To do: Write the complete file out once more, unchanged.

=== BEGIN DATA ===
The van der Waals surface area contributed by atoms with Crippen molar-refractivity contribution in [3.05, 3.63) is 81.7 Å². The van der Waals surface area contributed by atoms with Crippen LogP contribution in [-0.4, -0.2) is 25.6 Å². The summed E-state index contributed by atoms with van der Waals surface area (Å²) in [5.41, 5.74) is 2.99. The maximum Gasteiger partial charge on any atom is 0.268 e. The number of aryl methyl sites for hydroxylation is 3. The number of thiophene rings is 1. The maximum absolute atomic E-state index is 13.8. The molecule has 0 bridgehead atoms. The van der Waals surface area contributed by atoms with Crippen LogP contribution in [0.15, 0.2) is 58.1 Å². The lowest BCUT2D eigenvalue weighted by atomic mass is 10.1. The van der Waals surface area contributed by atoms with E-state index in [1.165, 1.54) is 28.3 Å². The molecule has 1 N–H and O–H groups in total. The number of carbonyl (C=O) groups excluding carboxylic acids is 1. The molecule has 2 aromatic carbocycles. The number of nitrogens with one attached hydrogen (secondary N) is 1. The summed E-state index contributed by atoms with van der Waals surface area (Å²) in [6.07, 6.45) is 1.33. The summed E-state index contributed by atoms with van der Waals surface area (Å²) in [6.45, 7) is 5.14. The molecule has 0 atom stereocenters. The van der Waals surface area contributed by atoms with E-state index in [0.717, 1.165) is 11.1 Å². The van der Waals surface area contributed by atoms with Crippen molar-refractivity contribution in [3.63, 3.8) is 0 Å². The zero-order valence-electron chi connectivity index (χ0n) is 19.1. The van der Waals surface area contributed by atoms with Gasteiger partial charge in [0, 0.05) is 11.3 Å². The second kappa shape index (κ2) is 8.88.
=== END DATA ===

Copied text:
The van der Waals surface area contributed by atoms with Crippen molar-refractivity contribution in [3.05, 3.63) is 81.7 Å². The van der Waals surface area contributed by atoms with Crippen LogP contribution in [-0.4, -0.2) is 25.6 Å². The summed E-state index contributed by atoms with van der Waals surface area (Å²) in [5.41, 5.74) is 2.99. The maximum Gasteiger partial charge on any atom is 0.268 e. The number of aryl methyl sites for hydroxylation is 3. The number of thiophene rings is 1. The maximum absolute atomic E-state index is 13.8. The molecule has 0 bridgehead atoms. The van der Waals surface area contributed by atoms with Crippen LogP contribution in [0.15, 0.2) is 58.1 Å². The lowest BCUT2D eigenvalue weighted by atomic mass is 10.1. The van der Waals surface area contributed by atoms with E-state index in [1.165, 1.54) is 28.3 Å². The molecule has 1 N–H and O–H groups in total. The number of carbonyl (C=O) groups excluding carboxylic acids is 1. The molecule has 2 aromatic carbocycles. The number of nitrogens with one attached hydrogen (secondary N) is 1. The summed E-state index contributed by atoms with van der Waals surface area (Å²) in [6.07, 6.45) is 1.33. The summed E-state index contributed by atoms with van der Waals surface area (Å²) in [6.45, 7) is 5.14. The molecule has 0 atom stereocenters. The van der Waals surface area contributed by atoms with E-state index in [0.717, 1.165) is 11.1 Å². The van der Waals surface area contributed by atoms with Crippen molar-refractivity contribution in [3.63, 3.8) is 0 Å². The zero-order valence-electron chi connectivity index (χ0n) is 19.1. The van der Waals surface area contributed by atoms with Gasteiger partial charge in [0, 0.05) is 11.3 Å². The second kappa shape index (κ2) is 8.88.